not be the best solution for researchers that need to annotate a large
number of genomes, possibly including proprietary data, and store them
locally for further analysis. To address this need, we developed a
standalone software application, the Annotation of microbial Genome
Sequences (AGeS) system, which incorporates publicly available and
in-house-developed bioinformatics tools and databases, many of which are
parallelized for high-throughput performance.
The AGeS system supports three main capabilities. The first is the storage of
input contig sequences and the resulting annotation data in a central,
customized database. The second is the annotation of microbial genomes using
an integrated software pipeline, which first analyzes contigs from
high-throughput sequencing by locating genomic regions that code for
proteins, RNA, and other genomic elements through the Do-It-Yourself
Annotation (DIYA) framework. The identified protein-coding regions are then
functionally annotated using the in-house-developed Pipeline for Protein
Annotation (PIPA). The third capability is the visualization of annotated
sequences using GBrowse. To date, we have implemented these capabilities for
bacterial genomes. AGeS was evaluated by comparing its genome annotations
with those provided by three other methods. Our results indicate that the
software tools integrated into AGeS provide annotations that are in general
agreement with those provided by the compared methods. This is demonstrated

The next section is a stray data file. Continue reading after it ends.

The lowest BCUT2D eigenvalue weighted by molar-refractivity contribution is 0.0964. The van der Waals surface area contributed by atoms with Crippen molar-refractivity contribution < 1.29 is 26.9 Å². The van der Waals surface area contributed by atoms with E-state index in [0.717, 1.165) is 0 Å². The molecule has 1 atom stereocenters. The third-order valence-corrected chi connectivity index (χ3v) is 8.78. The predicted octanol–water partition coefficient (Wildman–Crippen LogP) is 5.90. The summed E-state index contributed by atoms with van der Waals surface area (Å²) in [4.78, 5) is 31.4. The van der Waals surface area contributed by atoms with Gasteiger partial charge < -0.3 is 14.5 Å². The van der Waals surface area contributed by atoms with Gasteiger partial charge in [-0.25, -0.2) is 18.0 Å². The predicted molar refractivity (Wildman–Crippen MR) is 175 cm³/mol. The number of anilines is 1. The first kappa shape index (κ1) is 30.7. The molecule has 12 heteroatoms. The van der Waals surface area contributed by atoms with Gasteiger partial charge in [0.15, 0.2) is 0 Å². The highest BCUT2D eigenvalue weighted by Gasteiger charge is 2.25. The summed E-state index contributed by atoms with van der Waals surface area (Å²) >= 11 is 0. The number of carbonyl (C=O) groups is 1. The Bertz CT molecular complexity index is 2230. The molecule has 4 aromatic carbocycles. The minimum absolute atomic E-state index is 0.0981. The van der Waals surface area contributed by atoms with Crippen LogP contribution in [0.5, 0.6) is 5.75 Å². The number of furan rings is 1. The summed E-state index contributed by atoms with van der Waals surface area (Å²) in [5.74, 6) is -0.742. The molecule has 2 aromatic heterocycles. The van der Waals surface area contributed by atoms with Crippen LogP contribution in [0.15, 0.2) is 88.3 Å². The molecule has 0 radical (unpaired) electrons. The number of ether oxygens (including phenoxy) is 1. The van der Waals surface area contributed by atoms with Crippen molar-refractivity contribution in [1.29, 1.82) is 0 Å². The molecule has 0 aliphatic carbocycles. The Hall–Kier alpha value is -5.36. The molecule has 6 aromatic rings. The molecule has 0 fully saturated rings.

by a >94% overlap in the number of identified genes, a significant
number of identical annotated features, and a >90% agreement in
enzyme function predictions.
Motivation: R/qtl is free and powerful software for mapping and exploring quantitative trait loci (QTL). R/qtl provides a fully comprehensive range of methods for a wide range of experimental cross types. We recently added multiple QTL mapping (MQM) to R/qtl. MQM adds higher statistical power to detect and disentangle the effects of multiple linked and unlinked QTL compared with many other methods. MQM for R/qtl adds many new features including improved handling of missing data, analysis of 10 000 s of molecular traits, permutation for determining significance thresholds for QTL and QTL hot spots, and visualizations for cis–trans and QTL interaction effects. MQM for R/qtl is the first free and open source implementation of MQM that is multi-platform, scalable and suitable for automated procedures and large genetical genomics datasets.
Availability: R/qtl is free and open source multi-platform software for the statistical language R, and is made available under the GPLv3 license. R/qtl can be installed from http://www.rqtl.org/. R/qtl queries should be directed at the mailing list, see http://www.rqtl.org/list/.